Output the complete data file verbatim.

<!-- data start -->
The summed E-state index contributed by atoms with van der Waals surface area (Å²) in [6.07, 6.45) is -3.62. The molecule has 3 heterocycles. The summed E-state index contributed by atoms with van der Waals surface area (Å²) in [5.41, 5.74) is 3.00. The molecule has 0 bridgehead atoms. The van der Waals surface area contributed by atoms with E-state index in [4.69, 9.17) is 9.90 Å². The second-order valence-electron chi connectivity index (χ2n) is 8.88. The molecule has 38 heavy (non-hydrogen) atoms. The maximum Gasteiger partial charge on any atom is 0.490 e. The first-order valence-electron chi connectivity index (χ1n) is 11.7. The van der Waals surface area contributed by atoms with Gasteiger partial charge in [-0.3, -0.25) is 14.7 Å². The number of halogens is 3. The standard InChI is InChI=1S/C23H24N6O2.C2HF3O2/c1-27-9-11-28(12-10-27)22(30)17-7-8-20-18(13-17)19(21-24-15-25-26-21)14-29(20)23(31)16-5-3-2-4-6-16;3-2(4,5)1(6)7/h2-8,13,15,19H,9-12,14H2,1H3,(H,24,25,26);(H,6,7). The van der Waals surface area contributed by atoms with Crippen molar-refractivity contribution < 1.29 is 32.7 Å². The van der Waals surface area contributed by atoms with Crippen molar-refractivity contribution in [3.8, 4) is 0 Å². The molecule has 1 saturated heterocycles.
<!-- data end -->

The summed E-state index contributed by atoms with van der Waals surface area (Å²) in [6.07, 6.45) is -3.62. The molecule has 3 heterocycles. The summed E-state index contributed by atoms with van der Waals surface area (Å²) in [5.41, 5.74) is 3.00. The molecule has 0 bridgehead atoms. The van der Waals surface area contributed by atoms with E-state index in [4.69, 9.17) is 9.90 Å². The second-order valence-electron chi connectivity index (χ2n) is 8.88. The molecule has 38 heavy (non-hydrogen) atoms. The maximum Gasteiger partial charge on any atom is 0.490 e. The first-order valence-electron chi connectivity index (χ1n) is 11.7. The van der Waals surface area contributed by atoms with Gasteiger partial charge in [-0.3, -0.25) is 14.7 Å². The number of halogens is 3. The standard InChI is InChI=1S/C23H24N6O2.C2HF3O2/c1-27-9-11-28(12-10-27)22(30)17-7-8-20-18(13-17)19(21-24-15-25-26-21)14-29(20)23(31)16-5-3-2-4-6-16;3-2(4,5)1(6)7/h2-8,13,15,19H,9-12,14H2,1H3,(H,24,25,26);(H,6,7). The van der Waals surface area contributed by atoms with Crippen molar-refractivity contribution < 1.29 is 32.7 Å². The van der Waals surface area contributed by atoms with Crippen molar-refractivity contribution in [3.8, 4) is 0 Å². The molecule has 1 saturated heterocycles.